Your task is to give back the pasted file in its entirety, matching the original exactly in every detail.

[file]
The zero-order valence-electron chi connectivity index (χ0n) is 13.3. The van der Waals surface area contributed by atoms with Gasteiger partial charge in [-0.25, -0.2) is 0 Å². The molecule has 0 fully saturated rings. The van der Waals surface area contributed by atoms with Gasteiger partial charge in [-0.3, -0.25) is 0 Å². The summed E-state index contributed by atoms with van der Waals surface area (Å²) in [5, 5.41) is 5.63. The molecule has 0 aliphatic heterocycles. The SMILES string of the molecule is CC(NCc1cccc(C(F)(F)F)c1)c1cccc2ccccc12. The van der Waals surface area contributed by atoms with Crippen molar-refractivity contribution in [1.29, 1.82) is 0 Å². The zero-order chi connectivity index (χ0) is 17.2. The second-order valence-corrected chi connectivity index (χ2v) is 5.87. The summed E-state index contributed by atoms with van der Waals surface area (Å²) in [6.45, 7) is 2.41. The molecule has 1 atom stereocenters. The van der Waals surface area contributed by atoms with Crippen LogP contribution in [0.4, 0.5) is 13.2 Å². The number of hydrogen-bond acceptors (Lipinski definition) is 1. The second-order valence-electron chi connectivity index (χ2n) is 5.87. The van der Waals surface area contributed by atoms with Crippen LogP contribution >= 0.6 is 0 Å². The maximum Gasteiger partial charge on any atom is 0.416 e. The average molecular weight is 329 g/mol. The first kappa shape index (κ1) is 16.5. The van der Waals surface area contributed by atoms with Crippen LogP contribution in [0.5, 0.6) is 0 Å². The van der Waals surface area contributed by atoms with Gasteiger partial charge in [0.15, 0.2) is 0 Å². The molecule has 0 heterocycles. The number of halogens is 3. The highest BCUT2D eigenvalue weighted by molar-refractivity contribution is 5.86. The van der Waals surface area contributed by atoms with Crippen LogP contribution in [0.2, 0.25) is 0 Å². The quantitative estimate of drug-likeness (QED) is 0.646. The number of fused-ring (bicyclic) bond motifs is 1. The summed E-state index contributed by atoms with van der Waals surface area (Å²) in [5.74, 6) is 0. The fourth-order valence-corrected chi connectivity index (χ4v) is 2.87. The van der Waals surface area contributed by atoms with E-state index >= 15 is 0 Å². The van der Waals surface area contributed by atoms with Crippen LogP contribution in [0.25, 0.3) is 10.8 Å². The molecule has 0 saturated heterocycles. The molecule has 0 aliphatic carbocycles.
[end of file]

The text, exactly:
The zero-order valence-electron chi connectivity index (χ0n) is 13.3. The van der Waals surface area contributed by atoms with Gasteiger partial charge in [-0.25, -0.2) is 0 Å². The molecule has 0 fully saturated rings. The van der Waals surface area contributed by atoms with Gasteiger partial charge in [-0.3, -0.25) is 0 Å². The summed E-state index contributed by atoms with van der Waals surface area (Å²) in [5, 5.41) is 5.63. The molecule has 0 aliphatic heterocycles. The SMILES string of the molecule is CC(NCc1cccc(C(F)(F)F)c1)c1cccc2ccccc12. The van der Waals surface area contributed by atoms with Crippen molar-refractivity contribution in [1.29, 1.82) is 0 Å². The zero-order chi connectivity index (χ0) is 17.2. The second-order valence-corrected chi connectivity index (χ2v) is 5.87. The summed E-state index contributed by atoms with van der Waals surface area (Å²) in [6.45, 7) is 2.41. The molecule has 1 atom stereocenters. The van der Waals surface area contributed by atoms with Crippen LogP contribution in [0.4, 0.5) is 13.2 Å². The number of hydrogen-bond acceptors (Lipinski definition) is 1. The second-order valence-electron chi connectivity index (χ2n) is 5.87. The van der Waals surface area contributed by atoms with Crippen LogP contribution >= 0.6 is 0 Å². The maximum Gasteiger partial charge on any atom is 0.416 e. The average molecular weight is 329 g/mol. The first kappa shape index (κ1) is 16.5. The van der Waals surface area contributed by atoms with Crippen LogP contribution in [0.5, 0.6) is 0 Å². The van der Waals surface area contributed by atoms with Gasteiger partial charge in [0.15, 0.2) is 0 Å². The molecule has 0 heterocycles. The number of halogens is 3. The highest BCUT2D eigenvalue weighted by molar-refractivity contribution is 5.86. The van der Waals surface area contributed by atoms with Crippen LogP contribution in [0.2, 0.25) is 0 Å². The quantitative estimate of drug-likeness (QED) is 0.646. The number of fused-ring (bicyclic) bond motifs is 1. The summed E-state index contributed by atoms with van der Waals surface area (Å²) in [5.74, 6) is 0. The fourth-order valence-corrected chi connectivity index (χ4v) is 2.87. The van der Waals surface area contributed by atoms with E-state index >= 15 is 0 Å². The van der Waals surface area contributed by atoms with Crippen LogP contribution in [0.25, 0.3) is 10.8 Å². The molecule has 0 saturated heterocycles. The molecule has 0 aliphatic carbocycles.